Global distribution system operator Amadeus in a filing with the U.S. Department of Transportation "in general" lent its support to the International Transport Association's New Distribution Capability. That's a divergent view from a number of travel agencies, travel technology trade advocates and fellow GDS operator Sabre.
Even before DOT on Thursday published the Amadeus filing, dated May 1, the official deadline for public comments, IATA on its NDC blog highlighted that "Amadeus in its filing to DOT expressed 'support for the objectives of NDC including airlines' ability to differentiate and merchandize their offer', and it has also expressed 'support for attempts to standardize processes.' "
The full filing is more nuanced, as Amadeus also expressed concerns and suggested changes to the IATA resolution guiding NDC. For example, Amadeus asked for assurances that IATA's standard would be optional for airline members (as per IATA's stated intentions), and clarification on "privacy issues" regarding new data sets airlines would collect to personalize offers.
Amadeus also asked for provisions to enable content comparison and removal of "references discouraging backwards compatibility"__in other words, communications with pre-existing systems.
Additionally, Amadeus sought further clarification on data ownership, noting IATA's proposal states that each airline distributing products "is the owner of its own content."
"While that statement might seem innocuous, there is a risk that it could create limitations on the usage of data, which currently do not exist, or raise legal concerns like privacy issues," according to the Amadeus filing, signed by vice president of industry affairs Svend Leirvaag. "Indeed, several IATA working documents extend the understanding of content ownership to passenger name record ownership. This concept of content ownership (including PNR ownership) has no functional or technical justification that would promote the stated objectives of the resolution."
Amadeus since May 2012 has been witness to IATA's development of NDC through attendance at IATA meetings and participation in various work groups. "While Amadeus has not been involved in IATA's decision making process, Amadeus has engaged with IATA, airlines, travel agents and other parties to provide constructive feedback on the initiative," according to the filing. "Indeed, Amadeus has shared its own XML schema with IATA and is increasingly involved" in developing NDC standards.
A Different Take
Comments filed by The Travel Technology Association, a trade group representing online travel agencies and GDS operators Amadeus, Sabre and Travelport, are at odds with those from some of its members.
Travel Tech asked DOT to deny IATA's application, alleging the effort would obfuscate "the true cost of flying" and derive no public benefit.
Contrast that with the stance of Amadeus, as well as pronouncements from Travelport. Though the latter expressed concerns about NDC and criticized the selection of the airline-controlled Open Axis schema as its basis, it also gave tacit support for airlines that elect to use the NDC standard for GDS connectivity.
Travelport did not file comments directly with DOT, but the company in a statement indicated that it seconded the comments filed "via our trade association," Travel Tech.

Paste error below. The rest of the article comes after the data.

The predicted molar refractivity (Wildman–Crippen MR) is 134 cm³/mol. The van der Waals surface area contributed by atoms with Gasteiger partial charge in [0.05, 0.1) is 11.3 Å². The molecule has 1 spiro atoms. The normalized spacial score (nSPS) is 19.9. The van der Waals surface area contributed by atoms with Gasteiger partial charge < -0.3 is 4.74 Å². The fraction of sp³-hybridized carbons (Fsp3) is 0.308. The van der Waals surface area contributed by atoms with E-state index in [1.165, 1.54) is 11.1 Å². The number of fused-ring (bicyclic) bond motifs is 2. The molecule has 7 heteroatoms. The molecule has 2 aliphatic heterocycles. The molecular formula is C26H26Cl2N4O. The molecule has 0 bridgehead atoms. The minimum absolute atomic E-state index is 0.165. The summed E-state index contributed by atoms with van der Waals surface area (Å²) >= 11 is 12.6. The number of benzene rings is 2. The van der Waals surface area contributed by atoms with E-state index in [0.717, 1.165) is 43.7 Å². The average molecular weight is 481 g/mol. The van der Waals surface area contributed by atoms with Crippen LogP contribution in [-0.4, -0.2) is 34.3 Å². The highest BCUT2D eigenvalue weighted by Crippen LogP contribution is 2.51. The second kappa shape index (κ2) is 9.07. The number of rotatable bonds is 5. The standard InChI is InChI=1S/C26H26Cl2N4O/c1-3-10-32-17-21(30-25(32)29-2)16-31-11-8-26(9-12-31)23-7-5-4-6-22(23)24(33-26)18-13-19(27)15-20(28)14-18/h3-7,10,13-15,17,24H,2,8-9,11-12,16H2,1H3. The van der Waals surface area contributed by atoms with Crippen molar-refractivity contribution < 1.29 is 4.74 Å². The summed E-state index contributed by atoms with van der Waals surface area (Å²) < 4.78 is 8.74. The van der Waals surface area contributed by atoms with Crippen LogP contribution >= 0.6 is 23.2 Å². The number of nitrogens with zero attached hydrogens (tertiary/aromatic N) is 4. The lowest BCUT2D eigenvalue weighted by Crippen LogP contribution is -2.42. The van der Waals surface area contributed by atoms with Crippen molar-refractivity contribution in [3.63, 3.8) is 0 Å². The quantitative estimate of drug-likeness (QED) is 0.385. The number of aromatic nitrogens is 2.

Sabre, meanwhile, in comments filed directly to DOT on May 1, aligned closely with the NDC opposition.
Sabre indicated that it "fully supports the development and implementation of technology standards that drive value and make the process work even better to meet the needs of both travel suppliers and buyers as they change over time." Yet, it also claimed that Resolution 787 "is a not about new technology standards. It instead sets forth in detail a proposed new, opaque and carrier-agreed business model for the pricing and sale of airline tickets."
Sabre took issue with IATA's "assertion" that "new technical standards, to be jointly agreed and jointly controlled by airlines under the auspices of IATA, are needed because, it is claimed, GDSs such as Sabre will not otherwise be able to support efforts by airlines to highlight their amenities and services and to make 'personalized' offers to consumers."
To the contrary, Sabre's filing claimed the company "is committed to and fully capable of enabling airlines to effectively and efficiently merchandize their products, including personalized offers."
Amadeus and Travelport have touted similar capabilities.
With the comment period now closed, DOT will review IATA's application and public comments. A DOT official said "there is no further schedule at this point."
But does IATA even need DOT's blessing to move forward? Not really, according to the airline association, which "believes it already held the authority to proceed with the development of this standard under an already-approved resolution." Still, IATA said that it "decided in the interest of transparency to file Resolution 787, which will also give interested parties the right to comment."
In other words, the IATA application__which has drawn more than 120 comments from airlines, travel agencies, trade groups and others__seems to be more for show than substance. More than anything, IATA wants "DOT's imprimatur by approval" as an "impetus to and confidence in" the NDC effort, and to "restrain those who might otherwise seek to obstruct those efforts by threatening adverse legal or regulatory actions."